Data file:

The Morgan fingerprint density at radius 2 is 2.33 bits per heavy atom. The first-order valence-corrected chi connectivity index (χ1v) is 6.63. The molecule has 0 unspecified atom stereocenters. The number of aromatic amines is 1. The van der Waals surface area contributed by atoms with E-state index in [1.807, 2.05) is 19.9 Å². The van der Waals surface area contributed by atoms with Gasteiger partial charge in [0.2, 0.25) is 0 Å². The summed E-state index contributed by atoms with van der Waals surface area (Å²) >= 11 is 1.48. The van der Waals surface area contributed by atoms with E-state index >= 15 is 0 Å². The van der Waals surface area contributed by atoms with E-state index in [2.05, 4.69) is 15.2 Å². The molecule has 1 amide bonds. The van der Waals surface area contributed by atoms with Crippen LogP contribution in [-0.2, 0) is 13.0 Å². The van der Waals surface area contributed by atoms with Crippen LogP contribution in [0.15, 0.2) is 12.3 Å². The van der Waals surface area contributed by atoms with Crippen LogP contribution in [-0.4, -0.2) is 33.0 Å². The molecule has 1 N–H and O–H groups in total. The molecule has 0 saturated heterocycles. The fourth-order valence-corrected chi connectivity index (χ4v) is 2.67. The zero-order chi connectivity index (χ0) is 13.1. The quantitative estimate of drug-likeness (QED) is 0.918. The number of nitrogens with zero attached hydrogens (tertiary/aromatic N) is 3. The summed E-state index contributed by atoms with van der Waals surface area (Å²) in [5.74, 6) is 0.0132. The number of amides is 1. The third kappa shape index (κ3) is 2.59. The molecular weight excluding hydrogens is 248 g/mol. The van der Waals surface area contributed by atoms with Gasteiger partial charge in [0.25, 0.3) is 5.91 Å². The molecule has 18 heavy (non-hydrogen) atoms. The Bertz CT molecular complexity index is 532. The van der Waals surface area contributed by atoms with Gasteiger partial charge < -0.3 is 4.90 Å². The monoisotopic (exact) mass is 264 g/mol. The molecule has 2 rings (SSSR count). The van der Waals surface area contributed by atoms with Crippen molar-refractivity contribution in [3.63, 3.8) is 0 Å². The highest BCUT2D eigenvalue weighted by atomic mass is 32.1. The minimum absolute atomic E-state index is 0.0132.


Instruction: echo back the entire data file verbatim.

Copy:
The Morgan fingerprint density at radius 2 is 2.33 bits per heavy atom. The first-order valence-corrected chi connectivity index (χ1v) is 6.63. The molecule has 0 unspecified atom stereocenters. The number of aromatic amines is 1. The van der Waals surface area contributed by atoms with E-state index in [1.807, 2.05) is 19.9 Å². The van der Waals surface area contributed by atoms with Gasteiger partial charge in [0.2, 0.25) is 0 Å². The summed E-state index contributed by atoms with van der Waals surface area (Å²) >= 11 is 1.48. The van der Waals surface area contributed by atoms with E-state index >= 15 is 0 Å². The van der Waals surface area contributed by atoms with E-state index in [2.05, 4.69) is 15.2 Å². The molecule has 1 amide bonds. The van der Waals surface area contributed by atoms with Crippen LogP contribution in [-0.2, 0) is 13.0 Å². The van der Waals surface area contributed by atoms with Crippen LogP contribution in [0.15, 0.2) is 12.3 Å². The van der Waals surface area contributed by atoms with Crippen LogP contribution in [-0.4, -0.2) is 33.0 Å². The molecule has 1 N–H and O–H groups in total. The molecule has 0 saturated heterocycles. The fourth-order valence-corrected chi connectivity index (χ4v) is 2.67. The zero-order chi connectivity index (χ0) is 13.1. The quantitative estimate of drug-likeness (QED) is 0.918. The number of nitrogens with zero attached hydrogens (tertiary/aromatic N) is 3. The summed E-state index contributed by atoms with van der Waals surface area (Å²) in [5.74, 6) is 0.0132. The number of amides is 1. The third kappa shape index (κ3) is 2.59. The molecular weight excluding hydrogens is 248 g/mol. The van der Waals surface area contributed by atoms with Gasteiger partial charge in [0.25, 0.3) is 5.91 Å². The molecule has 18 heavy (non-hydrogen) atoms. The Bertz CT molecular complexity index is 532. The van der Waals surface area contributed by atoms with Gasteiger partial charge < -0.3 is 4.90 Å². The monoisotopic (exact) mass is 264 g/mol. The molecule has 2 rings (SSSR count). The van der Waals surface area contributed by atoms with Crippen molar-refractivity contribution in [3.63, 3.8) is 0 Å². The highest BCUT2D eigenvalue weighted by atomic mass is 32.1. The minimum absolute atomic E-state index is 0.0132.